We're always looking for new and better ways technology can help teaching and learning in the classroom. We'd like to tell you about some of the developments in classroom technology you'll be seeing over the next few years.
How would it be to be able to present wirelessly while moving wherever you'd like in the room. Let us show you how.
IITS is preparing to deploy Windows 10 to all classrooms and computer lab computers that have hardware capable of supporting the OS. Rooms going to the new operating system this summer include:
As you can see, all public computer labs in the Kellogg Library will be updated to Windows 10 over the summer. In addition, all instructors' station computers in Windows labs will be going to Windows 10. Older computer systems will continue to run Windows 7 until they are gradually replaced over the next year.
The campus is moving to the latest version of the popular Office suite of applications. Office 2016 will be installed on the new Windows 10 systems, and also available on CougarApps.
These changes will occur as we replace end-of-life projectors with new ones over the next few years.
Brighter - 50% brighter or more. A brighter image means less worry about the ambient lighting in the room, closing blinds, turning out lights, etc.
Higher resolution - more pixels means more detailed information can be displayed in the same space. And even items that are not that detailed will still look crisper.
Bigger images - new projection screens we're deploying are bigger than ever.
Since they're wider, they will cover a bit more whiteboard than before. So, we plan to move screens in older buildings from the center of the whiteboard to the side away from the instructor's station. So you'll have plenty of room to move around and even more whiteboard space than before. This has been the standard in all buildings built since about 2007.
Aspect ratio - the 16 by 9 aspect of your HD TV at home is the way data is displayed these days, and these new projectors have the new wide aspect.
Compatibility with modern devices - modern devices like laptops, tablets, etc. send an HD digital signal, and our new projectors love it.
Transitioning - During these changes, some rooms will still be 4:3 while others will have changed to 16:9. Don't worry though, your PowerPoints and other materials will still work just fine. And if you would like help adjusting them to fit the new aspect, just let us know.
These changes are happening for the Fall 2016 semester.
Windows 10 - the latest operating system ensures compatibility going forward.
Document Cameras - we have been gradually adding the popular document cameras to classrooms for the past few years, and this summer we should be able to complete this project, providing doc cams in all classrooms.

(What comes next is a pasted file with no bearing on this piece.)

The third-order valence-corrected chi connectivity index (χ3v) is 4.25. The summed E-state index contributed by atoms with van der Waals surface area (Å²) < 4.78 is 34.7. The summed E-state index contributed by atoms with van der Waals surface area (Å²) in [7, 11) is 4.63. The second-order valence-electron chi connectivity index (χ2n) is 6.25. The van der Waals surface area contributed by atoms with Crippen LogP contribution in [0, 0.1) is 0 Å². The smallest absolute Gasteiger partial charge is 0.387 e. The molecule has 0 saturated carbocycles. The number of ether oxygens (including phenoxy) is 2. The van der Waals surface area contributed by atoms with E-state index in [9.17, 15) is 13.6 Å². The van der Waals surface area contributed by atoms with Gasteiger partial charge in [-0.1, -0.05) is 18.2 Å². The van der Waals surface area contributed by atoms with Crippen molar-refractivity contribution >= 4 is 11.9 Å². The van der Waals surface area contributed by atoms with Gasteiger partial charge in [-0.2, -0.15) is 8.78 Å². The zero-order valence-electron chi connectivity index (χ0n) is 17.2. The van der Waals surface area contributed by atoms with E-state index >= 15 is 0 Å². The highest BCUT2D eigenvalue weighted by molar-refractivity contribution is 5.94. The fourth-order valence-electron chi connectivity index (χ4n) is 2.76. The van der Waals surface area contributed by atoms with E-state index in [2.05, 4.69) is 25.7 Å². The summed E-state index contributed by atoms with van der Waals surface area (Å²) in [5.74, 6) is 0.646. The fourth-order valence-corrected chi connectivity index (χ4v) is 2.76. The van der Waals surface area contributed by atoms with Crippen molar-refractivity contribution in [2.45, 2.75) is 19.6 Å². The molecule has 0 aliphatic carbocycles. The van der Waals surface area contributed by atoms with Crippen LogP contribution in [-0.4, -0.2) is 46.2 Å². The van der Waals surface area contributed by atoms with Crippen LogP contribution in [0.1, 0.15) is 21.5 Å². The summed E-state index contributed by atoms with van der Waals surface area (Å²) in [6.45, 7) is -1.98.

These are new things we're trying out, so they won't be everywhere for a while. But let us know if you're interested and we'll see if we can include you.
Digital whiteboarding - What if you could write nice and big so everyone in the room can see it, while facing your audience and maybe even walking aroung the room?
Student device sharing - How about those pesky devices we're always fighting for student attention? What if we could turn them into a help instead of a hindrance?
What if instead of checking Facebook, your students were using their devices for class work and sharing their results on screen next to yours? This is becoming possible with some of the new tech we're deploying.
Labs’ UNIV 272 is being converted into a “Thin Client” PC lab. A thin client is a terminal that has no hard drive or operating system stored on the local system. It uses the power of cloud computing to provide a virtual desktop via Cougar Apps. You can see the currently available cougar app options on the Available Applications webpage.
Thin client workstations.
Teacher drawing on an overhead transparency.
VHS Tape Players - A revolutionary device that changed the way we interact with video media. They still make the players, but you can't really get the tapes anymore. If you have VHS tapes you'd like to use in class, the Media Library would be happy to digitize them and give you links to play those videos anywhere on any devices.
If you're wondering why these are being phased out, this photo shows the actual internal mechanism of a VHS player. They are terribly unreliable and cause a lot of downtime. Plus, relying on physical media, it is only a matter of time before the tapes simply wear out. Once that happens, there's really no way to recover the recording.